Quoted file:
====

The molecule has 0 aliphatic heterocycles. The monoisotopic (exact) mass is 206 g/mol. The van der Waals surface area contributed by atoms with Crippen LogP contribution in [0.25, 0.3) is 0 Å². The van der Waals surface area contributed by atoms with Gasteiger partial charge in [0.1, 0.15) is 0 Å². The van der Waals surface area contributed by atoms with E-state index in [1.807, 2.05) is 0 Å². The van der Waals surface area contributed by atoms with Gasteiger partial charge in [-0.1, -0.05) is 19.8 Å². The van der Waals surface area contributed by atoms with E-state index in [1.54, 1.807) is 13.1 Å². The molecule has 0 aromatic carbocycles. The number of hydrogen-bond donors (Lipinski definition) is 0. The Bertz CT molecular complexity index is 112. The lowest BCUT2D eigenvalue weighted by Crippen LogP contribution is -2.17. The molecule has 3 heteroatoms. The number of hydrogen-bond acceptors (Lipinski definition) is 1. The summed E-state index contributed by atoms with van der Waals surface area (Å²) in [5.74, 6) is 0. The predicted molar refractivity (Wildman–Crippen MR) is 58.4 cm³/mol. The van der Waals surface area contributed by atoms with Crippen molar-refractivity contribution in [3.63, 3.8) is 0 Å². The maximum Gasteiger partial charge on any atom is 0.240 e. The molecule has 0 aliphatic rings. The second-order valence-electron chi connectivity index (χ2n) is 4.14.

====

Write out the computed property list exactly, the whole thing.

The molecule has 0 aliphatic heterocycles. The monoisotopic (exact) mass is 206 g/mol. The van der Waals surface area contributed by atoms with Crippen LogP contribution in [0.25, 0.3) is 0 Å². The van der Waals surface area contributed by atoms with Gasteiger partial charge in [0.1, 0.15) is 0 Å². The van der Waals surface area contributed by atoms with E-state index in [1.807, 2.05) is 0 Å². The van der Waals surface area contributed by atoms with Gasteiger partial charge in [-0.1, -0.05) is 19.8 Å². The van der Waals surface area contributed by atoms with E-state index in [1.54, 1.807) is 13.1 Å². The molecule has 0 aromatic carbocycles. The number of hydrogen-bond donors (Lipinski definition) is 0. The Bertz CT molecular complexity index is 112. The lowest BCUT2D eigenvalue weighted by Crippen LogP contribution is -2.17. The molecule has 3 heteroatoms. The number of hydrogen-bond acceptors (Lipinski definition) is 1. The summed E-state index contributed by atoms with van der Waals surface area (Å²) in [5.74, 6) is 0. The predicted molar refractivity (Wildman–Crippen MR) is 58.4 cm³/mol. The van der Waals surface area contributed by atoms with Crippen molar-refractivity contribution in [3.63, 3.8) is 0 Å². The maximum Gasteiger partial charge on any atom is 0.240 e. The molecule has 0 aliphatic rings. The second-order valence-electron chi connectivity index (χ2n) is 4.14.